I don’t know if it would be right to say that I have spent a fair amount of time looking at Giacometti, or if it would be more accurate to say that the time I have spent has felt very acute, indelible. I can return to the experiences with clarity, re-enter them. The works let me strain alongside them, strain to an utmost, and that is memorable. Intermittently, they also give me a sense of rest. The sense that they are unfinished because their maker fought as hard as possible creates around them a special atmosphere – quiet, rigor, charity – that resists even something of the stealth of museumization. The work lets me feel not just that I am forgetting the price it fetched at some auction in a world I have no access to, or the women with expensive educations and scarves writing smooth copy to be posted nearby (I might be such a woman, I sometimes am,) or the gift shop hovering in the background that sells the scarves – lets me not forget these things, but somehow go on thinking without being debased, lets me think instead, here is something, I am thinking about it.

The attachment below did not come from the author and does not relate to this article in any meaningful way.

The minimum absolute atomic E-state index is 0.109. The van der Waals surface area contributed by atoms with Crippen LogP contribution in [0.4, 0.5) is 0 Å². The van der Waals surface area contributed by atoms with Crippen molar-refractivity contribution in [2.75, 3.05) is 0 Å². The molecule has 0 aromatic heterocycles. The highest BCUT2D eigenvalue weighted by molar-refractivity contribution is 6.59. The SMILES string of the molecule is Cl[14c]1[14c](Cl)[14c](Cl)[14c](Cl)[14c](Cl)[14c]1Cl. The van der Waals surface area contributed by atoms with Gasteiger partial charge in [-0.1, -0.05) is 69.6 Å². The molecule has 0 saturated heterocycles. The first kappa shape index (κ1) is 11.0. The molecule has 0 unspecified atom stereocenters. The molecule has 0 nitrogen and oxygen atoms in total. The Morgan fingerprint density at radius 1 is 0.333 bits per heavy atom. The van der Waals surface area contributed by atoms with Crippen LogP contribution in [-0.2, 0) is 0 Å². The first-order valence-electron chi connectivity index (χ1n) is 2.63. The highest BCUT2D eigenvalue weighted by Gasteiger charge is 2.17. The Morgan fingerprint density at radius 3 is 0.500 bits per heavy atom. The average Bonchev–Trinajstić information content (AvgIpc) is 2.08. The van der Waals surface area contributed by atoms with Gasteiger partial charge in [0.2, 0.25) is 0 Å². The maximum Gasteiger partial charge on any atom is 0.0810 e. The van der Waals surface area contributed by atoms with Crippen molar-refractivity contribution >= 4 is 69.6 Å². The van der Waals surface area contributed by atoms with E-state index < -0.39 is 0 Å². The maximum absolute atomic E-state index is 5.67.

rcohen 192

[A detail of Lord’s painted face as posted by someone on the internet.]